I think of New Orleans and Phnom Penh as cousins – both French protectorates – built in deltas. The reintroduction of water to NoLA holds promise and design potential:
Waggonner & Ball Architects have been chosen to develop the water management strategy for Greater New Orleans. It was announced on March 21 that they were awarded the contract from Greater New Orleans, Inc. to develop the Comprehensive, Integrated, Sustainable Water Management System for the Greater New Orleans Region which includes the east banks of Jefferson, Orleans and St. Bernard Parishes.
Since Hurricane Katrina, Waggonner & Ball Architects have dedicated themselves to understanding, and addressing New Orleans’ layered water problems. The incredible amount of research and heart the local architects have put into this overwhelming issue has prepared them for the task of attacking it on a regional level. Their proposal is a composite of knowledge and experience, to boldly embrace water as an amenity of the delta city in order to keep New Orleans afloat.
Water surrounds and supports the crescent city, but within New Orleans it is barely visible. Instead it is pumped out through a sophisticated system developed in the early 20th century in order to clear out existing marshlands to allow for urban expansion. This incredible network of pumping stations, underground, and above ground canals works constantly to suck the water out of the city and deposit it into Lake Pontchartrain.
The system failed in 2005 when it was overwhelmed by Hurricane Katrina and it shows its weaknesses through regular flooding in New Orleans’ heavy rainfalls. The city depends on this system, and yet it is not enough even on a weekly basis in some neighborhoods. Waggonner & Ball Architects’ Water Management Strategy accepts the current system for what it is, and develops complimentary and long term solutions to fixing their city’s relationship with the water.
Waggoner & Ball Architects was founded by principals David Waggonner and Mac Ball. Their office has built public and private buildings, created master plans for local and international cities, and since 2005, participated in numerous planning initiatives to rehabilitate New Orleans. David Waggonner has taken the lead by forming connections with the Netherlands and other delta cities in order to learn from their own water systems.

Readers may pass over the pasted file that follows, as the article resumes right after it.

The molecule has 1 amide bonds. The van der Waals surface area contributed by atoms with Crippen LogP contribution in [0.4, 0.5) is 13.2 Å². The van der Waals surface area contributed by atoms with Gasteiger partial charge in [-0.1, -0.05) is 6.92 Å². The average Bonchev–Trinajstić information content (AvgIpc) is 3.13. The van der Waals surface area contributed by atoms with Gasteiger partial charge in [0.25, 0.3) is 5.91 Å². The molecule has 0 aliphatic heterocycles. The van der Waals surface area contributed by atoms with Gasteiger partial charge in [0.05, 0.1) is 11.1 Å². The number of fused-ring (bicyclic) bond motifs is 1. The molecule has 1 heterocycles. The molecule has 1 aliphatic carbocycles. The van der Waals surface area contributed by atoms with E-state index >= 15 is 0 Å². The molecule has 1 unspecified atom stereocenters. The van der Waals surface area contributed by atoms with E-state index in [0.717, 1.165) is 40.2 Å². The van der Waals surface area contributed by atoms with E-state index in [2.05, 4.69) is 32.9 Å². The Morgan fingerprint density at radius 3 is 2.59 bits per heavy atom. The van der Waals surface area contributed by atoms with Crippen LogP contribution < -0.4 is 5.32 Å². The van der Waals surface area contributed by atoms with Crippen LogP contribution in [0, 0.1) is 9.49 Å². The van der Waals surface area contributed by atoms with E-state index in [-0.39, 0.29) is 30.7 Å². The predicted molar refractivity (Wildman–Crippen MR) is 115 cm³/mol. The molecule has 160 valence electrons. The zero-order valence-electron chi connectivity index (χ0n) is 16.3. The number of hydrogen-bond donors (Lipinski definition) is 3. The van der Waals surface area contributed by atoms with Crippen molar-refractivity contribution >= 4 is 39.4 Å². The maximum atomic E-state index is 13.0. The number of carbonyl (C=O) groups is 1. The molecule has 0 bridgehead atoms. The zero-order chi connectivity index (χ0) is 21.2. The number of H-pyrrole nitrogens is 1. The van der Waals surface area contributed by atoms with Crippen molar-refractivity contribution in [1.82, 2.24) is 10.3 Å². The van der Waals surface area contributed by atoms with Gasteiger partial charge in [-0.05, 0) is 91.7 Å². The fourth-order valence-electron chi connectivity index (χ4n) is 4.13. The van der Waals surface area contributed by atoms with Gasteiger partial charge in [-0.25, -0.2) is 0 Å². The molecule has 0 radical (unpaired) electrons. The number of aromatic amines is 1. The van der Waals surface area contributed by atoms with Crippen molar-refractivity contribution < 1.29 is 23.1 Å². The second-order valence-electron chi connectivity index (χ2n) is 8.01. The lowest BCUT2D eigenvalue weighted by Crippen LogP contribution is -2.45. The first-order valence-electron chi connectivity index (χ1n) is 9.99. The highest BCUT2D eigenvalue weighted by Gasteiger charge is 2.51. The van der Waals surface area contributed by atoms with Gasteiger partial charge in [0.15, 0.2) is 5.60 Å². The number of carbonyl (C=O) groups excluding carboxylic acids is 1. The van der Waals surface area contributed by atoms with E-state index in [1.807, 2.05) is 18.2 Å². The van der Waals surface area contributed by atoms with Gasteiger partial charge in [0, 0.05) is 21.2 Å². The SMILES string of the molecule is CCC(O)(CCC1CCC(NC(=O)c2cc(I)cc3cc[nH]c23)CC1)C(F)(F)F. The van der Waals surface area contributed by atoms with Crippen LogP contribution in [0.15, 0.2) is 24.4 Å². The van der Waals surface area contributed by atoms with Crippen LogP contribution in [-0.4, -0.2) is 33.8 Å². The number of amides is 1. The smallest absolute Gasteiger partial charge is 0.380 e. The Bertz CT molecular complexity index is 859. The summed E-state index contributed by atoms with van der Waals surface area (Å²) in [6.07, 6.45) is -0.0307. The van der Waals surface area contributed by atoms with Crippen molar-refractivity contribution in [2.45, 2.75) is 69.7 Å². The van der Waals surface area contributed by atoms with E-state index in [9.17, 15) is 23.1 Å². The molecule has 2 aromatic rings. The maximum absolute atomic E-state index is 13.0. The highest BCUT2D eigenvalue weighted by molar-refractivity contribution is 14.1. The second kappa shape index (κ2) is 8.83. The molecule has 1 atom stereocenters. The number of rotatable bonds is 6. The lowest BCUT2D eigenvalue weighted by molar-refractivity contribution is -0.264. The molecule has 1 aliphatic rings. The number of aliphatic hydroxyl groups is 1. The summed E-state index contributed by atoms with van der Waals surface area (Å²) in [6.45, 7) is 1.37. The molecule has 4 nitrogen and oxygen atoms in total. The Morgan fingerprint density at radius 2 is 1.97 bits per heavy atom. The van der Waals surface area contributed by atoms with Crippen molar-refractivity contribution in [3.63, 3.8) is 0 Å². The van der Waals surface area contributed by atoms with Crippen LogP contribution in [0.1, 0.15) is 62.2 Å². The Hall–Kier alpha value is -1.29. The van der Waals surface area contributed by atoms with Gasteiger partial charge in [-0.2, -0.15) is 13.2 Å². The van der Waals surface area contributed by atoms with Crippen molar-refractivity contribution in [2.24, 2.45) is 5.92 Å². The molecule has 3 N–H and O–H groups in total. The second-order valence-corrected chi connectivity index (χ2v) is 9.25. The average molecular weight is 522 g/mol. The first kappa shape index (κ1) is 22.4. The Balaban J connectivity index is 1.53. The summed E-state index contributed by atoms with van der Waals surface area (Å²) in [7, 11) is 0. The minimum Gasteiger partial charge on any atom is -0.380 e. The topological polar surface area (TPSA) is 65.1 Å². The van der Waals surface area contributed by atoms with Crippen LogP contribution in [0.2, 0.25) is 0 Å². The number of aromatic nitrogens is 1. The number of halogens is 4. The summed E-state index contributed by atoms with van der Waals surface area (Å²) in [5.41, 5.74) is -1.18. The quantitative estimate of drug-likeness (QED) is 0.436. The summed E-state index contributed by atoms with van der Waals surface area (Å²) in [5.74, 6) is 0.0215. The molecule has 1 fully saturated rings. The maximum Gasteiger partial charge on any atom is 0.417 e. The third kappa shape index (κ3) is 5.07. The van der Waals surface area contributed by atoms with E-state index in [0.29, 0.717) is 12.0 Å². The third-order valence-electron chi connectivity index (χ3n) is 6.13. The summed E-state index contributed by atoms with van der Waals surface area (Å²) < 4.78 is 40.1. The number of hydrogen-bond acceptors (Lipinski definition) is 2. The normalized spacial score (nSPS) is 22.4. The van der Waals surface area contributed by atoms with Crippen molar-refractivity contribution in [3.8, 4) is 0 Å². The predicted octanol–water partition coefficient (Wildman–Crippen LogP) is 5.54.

In 2006 Waggonner began forming Dutch Dialogues with the Dutch Embassy in Washington DC and the American Planning Association. Between 2008 and 2010 Dutch Dialogues held three workshops where Dutch engineers, planners, designers, and soil experts visited New Orleans to develop and discuss potential solutions along with New Orleans’ own. The success of the Netherlands in sustaining their coastal cities serves as an example and inspiration for Waggonner & Ball. Though, they are also conscious of the unique challenges that the climate, and hurricanes, of New Orleans present.
Waggonner’s leadership has pushed the issue of the city’s water infrastructure into the academic realm as well. A series of studios offered at Washington University in St. Louis’ Undergraduate and Graduate Architecture School and the University of Toronto Masters of Landscape Architecture program study the many issues raised by Waggonner’s work. Initiated by Derek Hoeferlin, a former employee of Waggonner & Ball Architects, with Jane Wolff and Elise Shelley, the Gutter to Gulf studios work on understanding the water problem in its full context of infrastructure, geology, history, topography, politics, etc, to create possibilities for the future.
Waggonner & Ball Architects’ winning entry provides a new approach to New Orleans water management by reintroducing water into the city. Their designs focus on stormwater management with long term goals, as well as pilot projects and information to help shift the city’s fearful attitude toward water. They have proposed changes at many different scales, and draw heavily from the research done by Waggonner and Dutch Dialogues.
At all scales, Waggonner & Ball present the water as a positive addition to the city and to the neighborhood. Their plan for the city includes visible water storage to aid with soil subsidence and flooding. They have also proposed a system to circulate the water in New Orleans by linking canals and major infrastructure. At an even bigger scale, Waggonner & Ball will tackle New Orleans’ water districts and develop them based on the topography, not on the politics. The architects also hope that through pilot projects politicians and residents alike will take notice of the benefits of having water within the city. The full proposal presents a future New Orleans that is actually possible, and could only help the city to stabilize and grow.
Waggonner & Ball Architects lead a team of 30 contributors, which include universities, academics, landscape architects, hydraulic engineers, delta scientists, and more. They have 15 months to develop a final proposal for GNO, Inc. but understand this issue will require continued effort over a much longer period of time. They will continue working towards a healthy water management system to be in place in New Orleans and for the city to truly love and embrace the water as they have.
Architect: Waggonner & Ball Architects
Location: New Orleans, Louisiana, USA
Project Year: 2010-2012
Photographs: Waggonner & Ball Architects